The Student Government Association held a vote to change the name of Byrd Stadium today. In a vote of 13 yeses, two noes and two abstentions, SGA supported a name change for the arena.
The controversy stems from Byrd’s racist background. Byrd opposed this university’s racial integration. In 1937, when Byrd was president, the university refused to play Syracuse unless the team benched its black player. However, the university admitted its first black student in 1951, which was three years before the U.S. Supreme Court ordered integration at state-run universities.
This is not the first time students have protested the stadium’s name. In light of the recently surfaced email, sent by a former Kappa Sigma fraternity member and student, the renaming has gained renewed support.
“Opposition says that if we looked into every person who has a building named after them, we’d find an incredible amount of racist and sexist people,” said junior government and politics major Tom Klotz, who supported changing the name of the stadium. “However, every primary source says [Byrd] was a segregationist.”
Klotz said by changing the name, the university would show support and inclusion of black student-athletes instead of keeping Byrd as a symbol of the athletics program.
Changing the name of the stadium would be a huge step forward, Klotz said.
Senior sociology major Colin Byrd is a “second-generation Terp,” whose father graduated from this university in 1978.
“For me, [renaming the stadium] is a no brainer,” Byrd said. “The message that this university sends is clear; for the right price, you can buy the right to be a racist and you can call yourself a proud Terp. To me, that is absolutely the wrong message.”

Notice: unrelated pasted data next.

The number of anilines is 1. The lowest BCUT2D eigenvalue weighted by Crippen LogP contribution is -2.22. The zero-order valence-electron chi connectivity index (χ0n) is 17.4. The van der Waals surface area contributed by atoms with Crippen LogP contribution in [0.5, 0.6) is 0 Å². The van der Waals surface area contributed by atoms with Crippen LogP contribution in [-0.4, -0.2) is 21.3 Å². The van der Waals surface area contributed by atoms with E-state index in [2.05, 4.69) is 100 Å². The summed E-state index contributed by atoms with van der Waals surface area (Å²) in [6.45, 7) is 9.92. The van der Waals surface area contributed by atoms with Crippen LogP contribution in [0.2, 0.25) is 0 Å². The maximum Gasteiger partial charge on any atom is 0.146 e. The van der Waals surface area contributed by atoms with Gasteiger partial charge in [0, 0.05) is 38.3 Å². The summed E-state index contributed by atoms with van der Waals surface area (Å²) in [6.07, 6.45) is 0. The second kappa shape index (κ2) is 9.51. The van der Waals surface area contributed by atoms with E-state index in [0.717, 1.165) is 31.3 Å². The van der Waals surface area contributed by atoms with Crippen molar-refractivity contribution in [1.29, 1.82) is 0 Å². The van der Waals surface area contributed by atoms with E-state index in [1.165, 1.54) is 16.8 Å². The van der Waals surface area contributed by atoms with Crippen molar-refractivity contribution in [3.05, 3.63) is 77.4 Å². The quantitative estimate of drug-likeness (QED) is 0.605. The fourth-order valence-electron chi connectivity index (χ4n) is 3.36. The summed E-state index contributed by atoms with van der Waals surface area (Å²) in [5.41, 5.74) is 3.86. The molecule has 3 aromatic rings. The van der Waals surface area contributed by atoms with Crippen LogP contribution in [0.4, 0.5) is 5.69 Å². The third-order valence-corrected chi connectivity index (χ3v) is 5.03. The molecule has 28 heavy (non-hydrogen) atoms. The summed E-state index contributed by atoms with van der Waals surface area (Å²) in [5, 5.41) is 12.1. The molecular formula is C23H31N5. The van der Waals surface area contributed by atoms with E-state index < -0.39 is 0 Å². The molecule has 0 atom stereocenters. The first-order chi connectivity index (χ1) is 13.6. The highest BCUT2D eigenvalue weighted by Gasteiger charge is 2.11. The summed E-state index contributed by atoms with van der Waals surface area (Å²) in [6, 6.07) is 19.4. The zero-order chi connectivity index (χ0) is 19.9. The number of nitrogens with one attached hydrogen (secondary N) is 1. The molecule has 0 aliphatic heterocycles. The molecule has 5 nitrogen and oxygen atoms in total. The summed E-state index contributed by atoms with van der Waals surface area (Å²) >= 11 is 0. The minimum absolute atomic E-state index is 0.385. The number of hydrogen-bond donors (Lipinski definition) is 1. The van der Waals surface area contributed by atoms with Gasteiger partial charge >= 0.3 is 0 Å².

“Tell the Board of Regents to say goodbye to Curley,” Byrd said when he spoke in front of the SGA. “And tell them to do it quickly.”
While students pressured the SGA into taking a stance on renaming Byrd Stadium, the organization does not posses any immediate power to do so. However, the organization’s stance could pressure university officials to take action, said SGA Speaker of the Legislature Aiden Galloway.
“We’re still trying to get information from all affected sources,” Galloway said. “We don’t want to rush into this decision, but we do want to address student concerns.”
In addition to clearing a racist person from being the namesake of an important university landmark, renaming Byrd Stadium could help the university financially because it would garner media attention, according to South Hill Rep. Annie Rice.
“The first thing people know about a school is the stadium name, especially in the Big 10,” Rice said.
While select students and SGA members agree Byrd Stadium should be renamed, there is only so much they can accomplish without administrative action.
Maya Pottiger is a sophomore journalism major and can be reached at email@example.com.